Maricopa County investigating dozens of possible heat deaths as Valley endures scorching heat

PHOENIX (FOX 10) -- The heat is officially to blame for the deaths of three people in Maricopa County so far in 2019, and more than three dozen deaths currently under investigation could be tied to the Valley's heat.

On Monday night, Phoenix Police detectives were called to investigate the death of a homeless man near 19th Avenue and Indian School, and early indications point to the man dying under the extreme heat.

During the last seven days, the highs ranged from 109°F to 115°F, and evening lows have hovered around 100°F.

In 2018, Maricopa County saw a record number of people dying because of extreme heat, with the death toll standing at 182, the highest number the county has ever experienced, and emergency rooms are seeing a surge of patients suffering from heat illness.

"We've had a patiently recently, her core temperature was 108°F," said Dr. Dan Quan with the Maricopa County Integrated Health System. "They were found down outside, and if it's not brought down to a reasonable temperature at some point, the body does shut down, and organ failure does occur."

In Maricopa County, heat deaths first spiked in 2016, with the tally nearly doubling the average. Since then, the number of deaths kept rising.

"In general, it seems like our summers seem to be a little bit hotter," said Dr. Quan.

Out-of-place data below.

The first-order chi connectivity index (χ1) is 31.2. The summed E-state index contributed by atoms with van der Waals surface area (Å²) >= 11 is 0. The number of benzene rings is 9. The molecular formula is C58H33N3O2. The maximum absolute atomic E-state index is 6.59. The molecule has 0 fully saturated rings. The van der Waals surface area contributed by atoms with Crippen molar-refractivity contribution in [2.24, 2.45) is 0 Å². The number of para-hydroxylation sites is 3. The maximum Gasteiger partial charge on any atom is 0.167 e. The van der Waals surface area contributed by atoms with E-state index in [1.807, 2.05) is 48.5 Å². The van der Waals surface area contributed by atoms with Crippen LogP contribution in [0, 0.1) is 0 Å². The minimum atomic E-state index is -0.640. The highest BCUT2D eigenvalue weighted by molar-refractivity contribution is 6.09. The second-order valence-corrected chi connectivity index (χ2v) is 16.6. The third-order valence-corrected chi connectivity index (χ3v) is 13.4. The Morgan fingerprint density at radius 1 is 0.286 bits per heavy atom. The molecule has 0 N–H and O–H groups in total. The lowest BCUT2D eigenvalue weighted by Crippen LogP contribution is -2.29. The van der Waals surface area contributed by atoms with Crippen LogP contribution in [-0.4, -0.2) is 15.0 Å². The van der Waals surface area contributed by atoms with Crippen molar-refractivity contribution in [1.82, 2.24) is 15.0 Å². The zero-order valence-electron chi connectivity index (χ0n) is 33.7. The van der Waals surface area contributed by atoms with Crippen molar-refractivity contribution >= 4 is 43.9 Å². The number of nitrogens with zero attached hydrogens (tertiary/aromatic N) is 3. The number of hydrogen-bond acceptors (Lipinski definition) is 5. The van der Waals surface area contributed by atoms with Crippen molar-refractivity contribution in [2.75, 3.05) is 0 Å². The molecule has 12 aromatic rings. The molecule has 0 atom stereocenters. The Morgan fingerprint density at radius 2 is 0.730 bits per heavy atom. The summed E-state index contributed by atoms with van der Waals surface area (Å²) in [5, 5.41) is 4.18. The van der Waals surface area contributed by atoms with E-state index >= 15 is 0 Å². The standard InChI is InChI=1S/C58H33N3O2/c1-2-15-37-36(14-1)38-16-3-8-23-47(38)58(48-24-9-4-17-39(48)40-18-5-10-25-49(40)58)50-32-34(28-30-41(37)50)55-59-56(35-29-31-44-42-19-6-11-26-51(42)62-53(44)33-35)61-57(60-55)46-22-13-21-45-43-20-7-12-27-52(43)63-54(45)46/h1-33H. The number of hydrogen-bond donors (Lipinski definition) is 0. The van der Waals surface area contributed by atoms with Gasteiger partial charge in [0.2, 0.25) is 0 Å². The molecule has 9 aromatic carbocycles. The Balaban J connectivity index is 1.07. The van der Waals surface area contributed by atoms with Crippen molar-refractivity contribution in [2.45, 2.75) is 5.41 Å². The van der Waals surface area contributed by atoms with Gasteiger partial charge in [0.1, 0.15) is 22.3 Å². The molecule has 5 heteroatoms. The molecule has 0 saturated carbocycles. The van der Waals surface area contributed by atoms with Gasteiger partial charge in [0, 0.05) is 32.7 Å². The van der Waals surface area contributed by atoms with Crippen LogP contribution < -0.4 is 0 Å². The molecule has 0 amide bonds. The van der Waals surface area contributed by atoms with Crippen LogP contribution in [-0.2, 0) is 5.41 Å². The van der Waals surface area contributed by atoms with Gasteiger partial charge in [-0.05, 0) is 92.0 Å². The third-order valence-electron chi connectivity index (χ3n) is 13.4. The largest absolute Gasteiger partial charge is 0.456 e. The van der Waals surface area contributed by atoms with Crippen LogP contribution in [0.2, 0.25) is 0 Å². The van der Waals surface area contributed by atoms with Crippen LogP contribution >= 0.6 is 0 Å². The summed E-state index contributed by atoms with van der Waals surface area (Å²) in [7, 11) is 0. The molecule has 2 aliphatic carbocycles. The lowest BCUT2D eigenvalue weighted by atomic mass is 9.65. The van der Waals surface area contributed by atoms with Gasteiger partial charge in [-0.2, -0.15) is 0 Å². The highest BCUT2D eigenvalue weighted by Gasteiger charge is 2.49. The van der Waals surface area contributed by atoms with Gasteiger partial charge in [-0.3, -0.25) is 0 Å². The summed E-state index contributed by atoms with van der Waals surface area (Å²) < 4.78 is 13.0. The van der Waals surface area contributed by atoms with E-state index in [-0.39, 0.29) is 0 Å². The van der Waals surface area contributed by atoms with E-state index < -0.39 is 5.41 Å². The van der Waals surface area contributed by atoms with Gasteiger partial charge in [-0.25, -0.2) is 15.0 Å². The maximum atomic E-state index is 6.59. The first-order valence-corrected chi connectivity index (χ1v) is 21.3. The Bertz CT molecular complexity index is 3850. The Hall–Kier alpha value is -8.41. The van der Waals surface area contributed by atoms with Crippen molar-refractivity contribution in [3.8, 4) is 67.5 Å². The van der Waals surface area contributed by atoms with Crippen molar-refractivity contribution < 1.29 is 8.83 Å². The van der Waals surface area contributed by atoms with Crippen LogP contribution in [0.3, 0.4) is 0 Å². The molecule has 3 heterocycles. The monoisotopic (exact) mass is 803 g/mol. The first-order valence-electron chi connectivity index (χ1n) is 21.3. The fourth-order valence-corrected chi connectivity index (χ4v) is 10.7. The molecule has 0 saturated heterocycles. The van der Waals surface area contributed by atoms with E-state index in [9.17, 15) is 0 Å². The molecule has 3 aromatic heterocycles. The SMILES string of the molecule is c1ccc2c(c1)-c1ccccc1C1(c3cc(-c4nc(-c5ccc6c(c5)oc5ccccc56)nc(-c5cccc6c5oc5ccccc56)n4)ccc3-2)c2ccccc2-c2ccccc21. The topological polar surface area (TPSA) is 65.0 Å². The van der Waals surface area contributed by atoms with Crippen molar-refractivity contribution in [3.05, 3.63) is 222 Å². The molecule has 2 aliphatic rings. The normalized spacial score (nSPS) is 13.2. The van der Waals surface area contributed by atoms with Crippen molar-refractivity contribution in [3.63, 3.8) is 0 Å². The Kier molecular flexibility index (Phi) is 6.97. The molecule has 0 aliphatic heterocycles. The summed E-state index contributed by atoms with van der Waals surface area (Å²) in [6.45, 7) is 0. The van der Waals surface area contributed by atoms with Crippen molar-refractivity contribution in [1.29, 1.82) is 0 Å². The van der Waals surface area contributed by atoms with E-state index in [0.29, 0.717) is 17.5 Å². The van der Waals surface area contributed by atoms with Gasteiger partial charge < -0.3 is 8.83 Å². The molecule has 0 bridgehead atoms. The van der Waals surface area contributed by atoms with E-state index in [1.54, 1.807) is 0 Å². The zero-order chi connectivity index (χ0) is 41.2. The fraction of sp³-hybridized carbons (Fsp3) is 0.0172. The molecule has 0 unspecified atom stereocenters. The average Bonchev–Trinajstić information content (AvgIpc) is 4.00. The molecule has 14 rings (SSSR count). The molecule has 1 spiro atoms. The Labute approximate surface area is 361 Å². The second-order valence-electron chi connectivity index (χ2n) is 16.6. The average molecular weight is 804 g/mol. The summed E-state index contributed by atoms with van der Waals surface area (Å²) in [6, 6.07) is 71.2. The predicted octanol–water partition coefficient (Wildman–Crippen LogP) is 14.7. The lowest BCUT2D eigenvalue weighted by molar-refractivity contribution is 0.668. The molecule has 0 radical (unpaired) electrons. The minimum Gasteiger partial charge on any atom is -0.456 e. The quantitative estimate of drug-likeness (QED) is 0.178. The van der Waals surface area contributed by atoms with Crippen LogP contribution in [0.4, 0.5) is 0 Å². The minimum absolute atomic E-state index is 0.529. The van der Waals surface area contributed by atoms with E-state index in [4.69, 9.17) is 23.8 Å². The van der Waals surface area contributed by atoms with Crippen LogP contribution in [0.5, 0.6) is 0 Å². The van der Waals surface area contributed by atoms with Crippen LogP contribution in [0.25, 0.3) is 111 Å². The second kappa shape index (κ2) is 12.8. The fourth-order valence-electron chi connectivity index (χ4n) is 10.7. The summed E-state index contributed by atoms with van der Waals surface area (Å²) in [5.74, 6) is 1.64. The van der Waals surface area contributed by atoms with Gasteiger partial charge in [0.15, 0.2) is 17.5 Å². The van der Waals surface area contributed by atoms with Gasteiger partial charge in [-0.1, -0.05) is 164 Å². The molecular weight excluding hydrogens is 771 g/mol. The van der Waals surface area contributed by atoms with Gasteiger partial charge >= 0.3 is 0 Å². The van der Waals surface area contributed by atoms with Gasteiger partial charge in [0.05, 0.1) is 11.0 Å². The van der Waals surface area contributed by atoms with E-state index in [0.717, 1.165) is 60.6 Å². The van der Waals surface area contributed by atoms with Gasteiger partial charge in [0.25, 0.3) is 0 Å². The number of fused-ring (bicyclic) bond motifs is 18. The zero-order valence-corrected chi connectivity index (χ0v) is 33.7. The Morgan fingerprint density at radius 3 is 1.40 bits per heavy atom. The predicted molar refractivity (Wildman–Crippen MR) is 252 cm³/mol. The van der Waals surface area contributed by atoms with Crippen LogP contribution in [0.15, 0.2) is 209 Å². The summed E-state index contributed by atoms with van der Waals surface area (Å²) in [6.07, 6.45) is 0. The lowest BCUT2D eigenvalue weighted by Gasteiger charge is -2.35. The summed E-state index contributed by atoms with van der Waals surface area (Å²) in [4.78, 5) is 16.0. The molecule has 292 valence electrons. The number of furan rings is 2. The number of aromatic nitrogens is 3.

This year, the Valley had a mild spring and start to the summer, but the temps shot up quickly, and so have the number of people who have gotten burned or sick because of the searing environment. According to statistics collected by the Maricopa County Health Department, the majority of those who suffer heat illness are men, between the ages of 50 and 64.

"In the burn center, we probably see about 10 patients who have been burned per day and field 10-20 calls per day for burns, and in the emergency department, we've been seeing anywhere from 10-20 heat illnesses per day."

Health officials say, when it's this hot outdoors, people need to limit the time they spend in direct sunlight, drink lots of water, and take frequent breaks. Once they start feeling dizzy, confused, or start vomiting, they should get to the hospital right away, as those are symptoms of heatstroke.